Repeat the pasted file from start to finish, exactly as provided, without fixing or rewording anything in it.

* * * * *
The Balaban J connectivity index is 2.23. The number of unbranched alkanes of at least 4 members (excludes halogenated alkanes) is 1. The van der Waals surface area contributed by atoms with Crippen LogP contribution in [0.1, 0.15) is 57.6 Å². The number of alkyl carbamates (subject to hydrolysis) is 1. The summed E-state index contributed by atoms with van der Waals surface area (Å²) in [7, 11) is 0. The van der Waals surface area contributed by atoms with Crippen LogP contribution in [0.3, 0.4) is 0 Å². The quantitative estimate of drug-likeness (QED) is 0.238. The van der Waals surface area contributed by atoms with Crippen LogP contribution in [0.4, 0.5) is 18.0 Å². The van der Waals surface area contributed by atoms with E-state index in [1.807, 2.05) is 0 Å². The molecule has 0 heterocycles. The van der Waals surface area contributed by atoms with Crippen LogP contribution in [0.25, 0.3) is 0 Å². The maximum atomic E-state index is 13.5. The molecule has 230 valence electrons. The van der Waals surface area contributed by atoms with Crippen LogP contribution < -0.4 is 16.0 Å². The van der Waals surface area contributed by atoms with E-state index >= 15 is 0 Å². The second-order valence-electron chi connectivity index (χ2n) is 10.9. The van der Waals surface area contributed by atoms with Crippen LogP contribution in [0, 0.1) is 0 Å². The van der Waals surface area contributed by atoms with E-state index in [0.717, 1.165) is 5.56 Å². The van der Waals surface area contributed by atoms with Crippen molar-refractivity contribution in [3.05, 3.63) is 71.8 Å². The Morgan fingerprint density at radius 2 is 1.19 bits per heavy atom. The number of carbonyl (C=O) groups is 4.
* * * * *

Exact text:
The Balaban J connectivity index is 2.23. The number of unbranched alkanes of at least 4 members (excludes halogenated alkanes) is 1. The van der Waals surface area contributed by atoms with Crippen LogP contribution in [0.1, 0.15) is 57.6 Å². The number of alkyl carbamates (subject to hydrolysis) is 1. The summed E-state index contributed by atoms with van der Waals surface area (Å²) in [7, 11) is 0. The van der Waals surface area contributed by atoms with Crippen LogP contribution in [0.3, 0.4) is 0 Å². The quantitative estimate of drug-likeness (QED) is 0.238. The van der Waals surface area contributed by atoms with Crippen LogP contribution in [0.4, 0.5) is 18.0 Å². The van der Waals surface area contributed by atoms with E-state index in [1.807, 2.05) is 0 Å². The molecule has 0 heterocycles. The van der Waals surface area contributed by atoms with Crippen LogP contribution in [0.25, 0.3) is 0 Å². The maximum atomic E-state index is 13.5. The molecule has 230 valence electrons. The van der Waals surface area contributed by atoms with Crippen LogP contribution < -0.4 is 16.0 Å². The van der Waals surface area contributed by atoms with E-state index >= 15 is 0 Å². The second-order valence-electron chi connectivity index (χ2n) is 10.9. The van der Waals surface area contributed by atoms with Crippen LogP contribution in [0, 0.1) is 0 Å². The van der Waals surface area contributed by atoms with E-state index in [0.717, 1.165) is 5.56 Å². The van der Waals surface area contributed by atoms with Crippen molar-refractivity contribution in [3.05, 3.63) is 71.8 Å². The Morgan fingerprint density at radius 2 is 1.19 bits per heavy atom. The number of carbonyl (C=O) groups is 4.